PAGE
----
Two years after the Islamic State swept into northern Iraq, the Iraqi army last week regained an airfield that some California National Guard veterans say the U.S. military never should have left.
The base, Qayyarah West Airfield, held hundreds of National Guard soldiers from the Central Valley for the better part of a year late in the Iraq War.
“I saw that and thought, ‘I was just there,’” said Sgt. 1st Class Daniel Clemons, 39, of Sacramento.
The airfield, known as Q’West to Americans, was a remote and sometimes desolate location far from populated areas. It was important for the U.S. military because it sat in open desert 40 miles south of Iraq’s second largest city, Mosul.
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The location makes it a key base today as the Iraqi army prepares to retake Mosul from the Islamic State. About 500 American military service members are expected to participate in that campaign from Q’West, according to the Defense Department.
Seeing news about American troops returning to Q’West stirred memories for some California National Guard veterans who served there in 2008 and 2009, when the U.S. military used the base as a logistics hub.
Back then, soldiers from the Modesto-based 1st Battalion, 184th Infantry Regiment led convoys to supply bases on Iraq’s borders with Syria and Turkey.
“We went, we did our jobs and then we just gave up the ground and went away,” said Jeremy Calgaro, a former National Guard sergeant from Patterson who recently moved to Kentucky.
At the time, soldiers expressed guarded optimism about Iraq’s future.
“It’s going in the right direction,” Capt. Guillermo Adame told a McClatchy reporter at Q’West in 2009. “Within a few years, this will all change. We won’t be here, or if we are, it’ll be a small footprint.”
It’s going in the right direction. Within a few years, this will all change. We won’t be here, or if we are, it’ll be a small footprint.
Capt. Guillermo Adame at Q’West in 2009
Adame and other veterans experienced far less violence that year than on their previous deployments, but they worried about tensions between Iraq’s different ethnic and religious groups.
They also remembered arresting fighters coming in from Syria and Iran earlier in the war, which suggested to them that Iraq would be a battleground for a regional war.
“I saw it coming,” Calgaro said. “We knew about ISIS long before ISIS came out.”
Clemons watched the Islamic State’s advance in 2014 and felt saddened, particularly when it moved into Kurdish-majority provinces that were friendly to American troops.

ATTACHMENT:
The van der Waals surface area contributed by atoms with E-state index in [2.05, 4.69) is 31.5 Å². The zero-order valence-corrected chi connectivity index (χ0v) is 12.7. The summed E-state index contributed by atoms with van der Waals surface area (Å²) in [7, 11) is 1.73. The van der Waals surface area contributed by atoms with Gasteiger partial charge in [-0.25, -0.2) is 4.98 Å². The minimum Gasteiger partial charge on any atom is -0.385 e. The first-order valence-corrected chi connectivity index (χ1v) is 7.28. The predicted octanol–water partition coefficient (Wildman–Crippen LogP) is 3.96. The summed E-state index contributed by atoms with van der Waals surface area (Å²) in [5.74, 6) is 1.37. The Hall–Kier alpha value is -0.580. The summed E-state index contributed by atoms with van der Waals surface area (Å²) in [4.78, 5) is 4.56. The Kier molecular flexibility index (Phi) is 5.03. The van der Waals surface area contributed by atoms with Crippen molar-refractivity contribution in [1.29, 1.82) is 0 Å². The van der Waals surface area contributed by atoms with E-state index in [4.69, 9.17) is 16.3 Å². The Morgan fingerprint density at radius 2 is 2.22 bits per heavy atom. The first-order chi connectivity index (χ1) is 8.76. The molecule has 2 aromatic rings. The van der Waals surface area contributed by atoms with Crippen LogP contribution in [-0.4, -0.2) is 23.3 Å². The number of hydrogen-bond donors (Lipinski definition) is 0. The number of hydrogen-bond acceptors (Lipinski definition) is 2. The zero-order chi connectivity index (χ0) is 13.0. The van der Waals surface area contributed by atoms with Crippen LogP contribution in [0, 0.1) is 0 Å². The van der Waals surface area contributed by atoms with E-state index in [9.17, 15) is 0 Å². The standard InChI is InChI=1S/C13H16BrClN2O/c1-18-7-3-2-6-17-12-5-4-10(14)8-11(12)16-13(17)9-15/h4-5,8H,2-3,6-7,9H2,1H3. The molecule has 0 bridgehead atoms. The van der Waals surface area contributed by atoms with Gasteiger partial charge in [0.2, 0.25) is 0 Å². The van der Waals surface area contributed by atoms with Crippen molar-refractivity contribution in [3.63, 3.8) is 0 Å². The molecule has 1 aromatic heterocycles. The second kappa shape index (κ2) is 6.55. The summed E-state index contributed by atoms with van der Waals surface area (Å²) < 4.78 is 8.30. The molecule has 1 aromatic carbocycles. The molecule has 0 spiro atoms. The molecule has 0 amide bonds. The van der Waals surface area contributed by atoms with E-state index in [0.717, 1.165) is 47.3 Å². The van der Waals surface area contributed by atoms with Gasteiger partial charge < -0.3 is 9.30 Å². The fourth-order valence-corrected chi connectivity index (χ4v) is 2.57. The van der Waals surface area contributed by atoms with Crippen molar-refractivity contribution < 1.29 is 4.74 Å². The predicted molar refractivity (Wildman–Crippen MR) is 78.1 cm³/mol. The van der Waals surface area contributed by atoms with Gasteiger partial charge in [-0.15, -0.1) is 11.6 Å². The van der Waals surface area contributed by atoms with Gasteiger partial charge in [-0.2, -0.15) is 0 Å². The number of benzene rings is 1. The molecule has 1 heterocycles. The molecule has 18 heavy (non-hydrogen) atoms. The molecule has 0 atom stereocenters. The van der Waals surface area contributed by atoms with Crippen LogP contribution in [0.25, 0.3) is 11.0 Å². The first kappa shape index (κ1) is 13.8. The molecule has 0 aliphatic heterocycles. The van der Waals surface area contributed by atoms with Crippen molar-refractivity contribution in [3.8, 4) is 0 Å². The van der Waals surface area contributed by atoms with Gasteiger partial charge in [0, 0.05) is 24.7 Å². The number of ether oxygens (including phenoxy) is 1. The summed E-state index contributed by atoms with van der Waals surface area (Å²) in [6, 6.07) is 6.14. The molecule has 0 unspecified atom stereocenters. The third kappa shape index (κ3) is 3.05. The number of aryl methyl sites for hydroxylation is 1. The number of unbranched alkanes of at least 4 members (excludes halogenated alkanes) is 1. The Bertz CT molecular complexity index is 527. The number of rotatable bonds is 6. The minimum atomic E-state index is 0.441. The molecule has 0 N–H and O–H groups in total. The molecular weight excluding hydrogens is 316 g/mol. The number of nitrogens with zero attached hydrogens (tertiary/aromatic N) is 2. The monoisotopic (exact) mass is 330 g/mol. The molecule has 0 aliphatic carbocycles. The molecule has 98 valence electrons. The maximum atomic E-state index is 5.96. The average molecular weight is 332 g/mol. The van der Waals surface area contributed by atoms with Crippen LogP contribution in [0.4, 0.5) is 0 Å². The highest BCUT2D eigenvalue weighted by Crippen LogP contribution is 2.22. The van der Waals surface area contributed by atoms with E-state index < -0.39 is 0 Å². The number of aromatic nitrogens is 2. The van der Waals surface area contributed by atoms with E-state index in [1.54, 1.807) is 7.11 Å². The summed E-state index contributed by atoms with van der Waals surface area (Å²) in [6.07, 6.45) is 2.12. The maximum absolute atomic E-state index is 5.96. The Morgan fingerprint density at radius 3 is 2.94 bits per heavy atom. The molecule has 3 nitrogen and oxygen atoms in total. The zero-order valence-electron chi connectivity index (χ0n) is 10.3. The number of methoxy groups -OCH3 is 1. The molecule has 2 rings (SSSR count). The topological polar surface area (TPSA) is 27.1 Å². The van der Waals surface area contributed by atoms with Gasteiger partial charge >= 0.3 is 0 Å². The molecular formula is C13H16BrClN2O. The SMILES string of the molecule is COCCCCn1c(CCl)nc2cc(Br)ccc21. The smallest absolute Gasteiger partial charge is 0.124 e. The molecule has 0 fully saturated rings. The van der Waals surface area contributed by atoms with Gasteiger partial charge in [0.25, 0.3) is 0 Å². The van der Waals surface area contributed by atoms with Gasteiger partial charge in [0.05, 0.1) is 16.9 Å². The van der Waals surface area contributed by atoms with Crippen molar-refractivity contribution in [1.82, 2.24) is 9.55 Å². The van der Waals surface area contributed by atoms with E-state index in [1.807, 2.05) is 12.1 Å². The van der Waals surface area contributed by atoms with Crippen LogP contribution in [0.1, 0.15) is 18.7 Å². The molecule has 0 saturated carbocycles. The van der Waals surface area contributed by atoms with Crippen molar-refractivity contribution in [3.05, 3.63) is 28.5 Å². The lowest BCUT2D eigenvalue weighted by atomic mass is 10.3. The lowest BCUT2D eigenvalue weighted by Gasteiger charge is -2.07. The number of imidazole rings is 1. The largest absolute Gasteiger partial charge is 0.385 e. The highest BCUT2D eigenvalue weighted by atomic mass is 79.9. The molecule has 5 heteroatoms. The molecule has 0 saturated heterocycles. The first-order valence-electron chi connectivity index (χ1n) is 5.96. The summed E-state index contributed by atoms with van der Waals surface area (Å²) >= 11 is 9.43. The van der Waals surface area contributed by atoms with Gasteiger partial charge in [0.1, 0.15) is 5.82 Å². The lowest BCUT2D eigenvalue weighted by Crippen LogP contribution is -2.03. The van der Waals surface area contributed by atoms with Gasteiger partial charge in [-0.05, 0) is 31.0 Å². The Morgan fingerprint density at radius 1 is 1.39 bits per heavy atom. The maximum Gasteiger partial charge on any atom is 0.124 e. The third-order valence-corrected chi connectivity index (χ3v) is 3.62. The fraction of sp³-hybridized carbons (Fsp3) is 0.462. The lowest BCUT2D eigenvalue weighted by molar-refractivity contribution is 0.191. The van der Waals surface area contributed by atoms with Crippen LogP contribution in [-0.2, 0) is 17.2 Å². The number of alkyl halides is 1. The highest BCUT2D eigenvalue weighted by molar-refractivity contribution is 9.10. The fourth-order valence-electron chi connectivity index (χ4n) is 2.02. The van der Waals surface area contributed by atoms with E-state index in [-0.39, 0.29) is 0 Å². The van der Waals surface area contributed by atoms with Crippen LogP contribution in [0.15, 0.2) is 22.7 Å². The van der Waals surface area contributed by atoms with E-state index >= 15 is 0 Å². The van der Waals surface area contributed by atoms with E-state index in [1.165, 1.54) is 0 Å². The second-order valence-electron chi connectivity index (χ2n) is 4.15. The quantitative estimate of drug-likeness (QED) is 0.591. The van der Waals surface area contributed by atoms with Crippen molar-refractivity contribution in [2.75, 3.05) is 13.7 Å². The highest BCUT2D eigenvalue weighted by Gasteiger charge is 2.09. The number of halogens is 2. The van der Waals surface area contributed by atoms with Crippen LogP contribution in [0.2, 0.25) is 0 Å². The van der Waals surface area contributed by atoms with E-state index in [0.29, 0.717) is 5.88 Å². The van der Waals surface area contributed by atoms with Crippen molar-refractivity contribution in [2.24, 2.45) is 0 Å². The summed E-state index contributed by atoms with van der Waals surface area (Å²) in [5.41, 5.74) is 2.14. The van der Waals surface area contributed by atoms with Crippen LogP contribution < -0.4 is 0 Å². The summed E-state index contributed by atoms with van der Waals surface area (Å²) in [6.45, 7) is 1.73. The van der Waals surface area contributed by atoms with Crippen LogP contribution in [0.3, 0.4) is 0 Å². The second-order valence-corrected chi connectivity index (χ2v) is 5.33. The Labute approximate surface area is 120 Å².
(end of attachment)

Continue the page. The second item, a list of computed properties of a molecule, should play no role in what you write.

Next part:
The Islamic State “made them refugees again, and it’s frustrating to see that,” he said of the Kurdish and Christian communities in northern Iraq that suffered under Saddam Hussein’s regime.
U.S. forces departed Iraq in December 2011, when the Obama administration and Iraq’s former prime minister Nouri al-Maliki could not reach an agreement about keeping American troops in the country.
Today, about 4,600 American troops are back in Iraq. They mostly work as advisers to Iraqi forces or serve in artillery and aviation units that can attack Islamic State positions from a distance.
U.S. defense officials praised the Iraqi army for seizing Q’West, calling it a sign of the army’s growing ability to fight Islamic State militants.
“With the retaking of Qayyarah West airfield, the Iraqi security forces have once again demonstrated a serious will to fight,” U.S. Defense Secretary Ash Carter said in a news release. “I congratulate them on their recent successes and reaffirm that the United States, along with our coalition partners, will continue to do all we can to support Iraq's effort to serve ISIL a lasting defeat.”
It was the little wins, like ‘Wow, we opened a school today.’ Or, the elections went stellar. You have to take those little wins, because if you think about the big stuff you’ll go nuts.
Sgt. 1st Class Daniel Clemons
In 2009, Clemons told a reporter he was hopeful for Iraq. This week, he acknowledged he wasn’t surprised that a movement like the Islamic State brought chaos back to areas he once patrolled.
Looking back, Clemons said he prefers to think about the days he and other soldiers made a small difference in someone’s life rather than dwelling on the larger scope of the war. He served on three deployments to Iraq and one to Afghanistan in his Army career.
“It was the little wins, like ‘Wow, we opened a school today.’ Or, the elections went stellar. You have to take those little wins, because if you think about the big stuff you’ll go nuts,” he said.